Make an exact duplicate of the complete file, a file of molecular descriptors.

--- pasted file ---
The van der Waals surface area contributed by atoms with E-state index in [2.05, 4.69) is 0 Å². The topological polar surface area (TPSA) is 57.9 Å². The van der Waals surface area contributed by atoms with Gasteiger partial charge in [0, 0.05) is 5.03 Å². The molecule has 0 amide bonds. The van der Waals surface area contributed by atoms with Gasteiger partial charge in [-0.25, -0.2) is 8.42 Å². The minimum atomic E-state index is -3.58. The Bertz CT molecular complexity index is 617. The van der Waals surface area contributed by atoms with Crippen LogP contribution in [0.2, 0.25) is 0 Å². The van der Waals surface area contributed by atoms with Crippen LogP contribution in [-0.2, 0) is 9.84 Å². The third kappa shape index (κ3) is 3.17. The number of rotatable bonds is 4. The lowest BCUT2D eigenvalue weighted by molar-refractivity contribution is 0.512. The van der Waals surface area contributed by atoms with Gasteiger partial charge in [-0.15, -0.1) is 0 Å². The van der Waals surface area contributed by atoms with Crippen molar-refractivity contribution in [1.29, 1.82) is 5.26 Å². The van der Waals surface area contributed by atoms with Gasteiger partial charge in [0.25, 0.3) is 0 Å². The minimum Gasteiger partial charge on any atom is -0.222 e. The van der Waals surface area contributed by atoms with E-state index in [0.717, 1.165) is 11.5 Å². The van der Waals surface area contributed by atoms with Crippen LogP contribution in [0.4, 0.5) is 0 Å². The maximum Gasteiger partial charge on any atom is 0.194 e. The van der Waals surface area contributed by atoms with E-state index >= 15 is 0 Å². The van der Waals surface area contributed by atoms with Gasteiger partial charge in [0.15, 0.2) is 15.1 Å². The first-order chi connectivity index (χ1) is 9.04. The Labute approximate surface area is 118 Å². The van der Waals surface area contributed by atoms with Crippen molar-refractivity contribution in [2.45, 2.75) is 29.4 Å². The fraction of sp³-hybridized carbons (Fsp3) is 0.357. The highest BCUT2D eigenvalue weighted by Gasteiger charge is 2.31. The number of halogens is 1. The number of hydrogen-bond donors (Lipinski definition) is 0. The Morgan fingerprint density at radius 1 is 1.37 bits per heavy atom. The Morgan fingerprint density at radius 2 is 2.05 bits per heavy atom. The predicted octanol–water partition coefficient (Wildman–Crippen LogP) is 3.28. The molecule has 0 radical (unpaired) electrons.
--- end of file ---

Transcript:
The van der Waals surface area contributed by atoms with E-state index in [2.05, 4.69) is 0 Å². The topological polar surface area (TPSA) is 57.9 Å². The van der Waals surface area contributed by atoms with Gasteiger partial charge in [0, 0.05) is 5.03 Å². The molecule has 0 amide bonds. The van der Waals surface area contributed by atoms with Gasteiger partial charge in [-0.25, -0.2) is 8.42 Å². The minimum atomic E-state index is -3.58. The Bertz CT molecular complexity index is 617. The van der Waals surface area contributed by atoms with Crippen LogP contribution in [0.2, 0.25) is 0 Å². The van der Waals surface area contributed by atoms with Crippen LogP contribution in [-0.2, 0) is 9.84 Å². The third kappa shape index (κ3) is 3.17. The number of rotatable bonds is 4. The lowest BCUT2D eigenvalue weighted by molar-refractivity contribution is 0.512. The van der Waals surface area contributed by atoms with Gasteiger partial charge in [-0.15, -0.1) is 0 Å². The van der Waals surface area contributed by atoms with Crippen molar-refractivity contribution in [1.29, 1.82) is 5.26 Å². The van der Waals surface area contributed by atoms with Gasteiger partial charge in [0.25, 0.3) is 0 Å². The minimum Gasteiger partial charge on any atom is -0.222 e. The van der Waals surface area contributed by atoms with E-state index in [0.717, 1.165) is 11.5 Å². The van der Waals surface area contributed by atoms with Crippen LogP contribution in [0.4, 0.5) is 0 Å². The maximum Gasteiger partial charge on any atom is 0.194 e. The van der Waals surface area contributed by atoms with E-state index >= 15 is 0 Å². The van der Waals surface area contributed by atoms with Gasteiger partial charge in [0.15, 0.2) is 15.1 Å². The first-order chi connectivity index (χ1) is 9.04. The Labute approximate surface area is 118 Å². The van der Waals surface area contributed by atoms with Crippen molar-refractivity contribution in [2.45, 2.75) is 29.4 Å². The fraction of sp³-hybridized carbons (Fsp3) is 0.357. The highest BCUT2D eigenvalue weighted by Gasteiger charge is 2.31. The number of halogens is 1. The number of hydrogen-bond donors (Lipinski definition) is 0. The Morgan fingerprint density at radius 1 is 1.37 bits per heavy atom. The Morgan fingerprint density at radius 2 is 2.05 bits per heavy atom. The predicted octanol–water partition coefficient (Wildman–Crippen LogP) is 3.28. The molecule has 0 radical (unpaired) electrons.